Charles Bouchard's Journal

Poem titled "La Prière" or "The Prayer"
Poem titled "La Prière" or "The Prayer"

When I was growing up, usually 3-4 times a year my family would pile into our 1991 Ford Aerostar van to hit the road and visit my grandparents in New Mexico. I have vivid memories of sitting in the backseat and watching the landscape all around us transform into the empty red desert of the Southwest. One of the first members of my mom’s family to settle in that part of the world was my great-great-great-great grandfather, Charles Bouchard. This is a poem from his journal that my mom discovered buried in my grandparent’s attic a few years ago. Charles used the journal to document his experience immigrating to the United States from Quebec, Canada after his parents died when he was 14. He traveled nearly 700 miles by ox train on his way to join his uncle in Las Vegas, New Mexico, where he would go on to become a drug store owner, wagon master, local politician, and probate judge.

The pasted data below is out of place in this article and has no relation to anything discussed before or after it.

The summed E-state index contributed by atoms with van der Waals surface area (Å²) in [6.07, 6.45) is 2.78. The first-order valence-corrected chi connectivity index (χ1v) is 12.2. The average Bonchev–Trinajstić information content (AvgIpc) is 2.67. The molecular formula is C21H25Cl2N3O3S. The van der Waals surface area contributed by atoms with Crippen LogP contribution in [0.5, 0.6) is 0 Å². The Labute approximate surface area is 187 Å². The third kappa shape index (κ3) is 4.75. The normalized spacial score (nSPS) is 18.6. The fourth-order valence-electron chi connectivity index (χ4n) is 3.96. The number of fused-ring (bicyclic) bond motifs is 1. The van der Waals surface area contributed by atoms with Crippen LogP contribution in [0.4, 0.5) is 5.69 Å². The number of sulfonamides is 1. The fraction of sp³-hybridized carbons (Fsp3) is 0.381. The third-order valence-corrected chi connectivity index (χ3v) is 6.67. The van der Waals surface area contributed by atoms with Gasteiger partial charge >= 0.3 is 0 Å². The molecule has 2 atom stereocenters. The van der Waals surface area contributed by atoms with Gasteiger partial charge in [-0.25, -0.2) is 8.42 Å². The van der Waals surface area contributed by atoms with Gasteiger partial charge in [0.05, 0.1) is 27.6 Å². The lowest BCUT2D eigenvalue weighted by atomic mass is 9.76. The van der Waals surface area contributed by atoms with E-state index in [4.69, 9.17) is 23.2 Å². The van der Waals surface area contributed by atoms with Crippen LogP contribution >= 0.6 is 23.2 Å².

Charles was a natural storyteller. His journal is full of dramatic entries about his run-ins with outlaws and native americans. My mom can still remember stories her grandfather would tell her about Charles that sound like the plot of several John Wayne movies. Charles had a penchant for the kind of romantic flowery language he used in this poem from April 19, 1863 titled, “La Prière” or “The Prayer”. The middle stanza translates to: On the beach of a lake surrounded by greenery. When the bird perched for the solitary night. When the green foliage mingles in the prairie water. We did well to pray. 

Place(s): Canada,New Mexico
Year: 1860

– Tom Powers

Relationship:  Great-grandchild of im/migrant or more Great-grandchild of im/migrant or more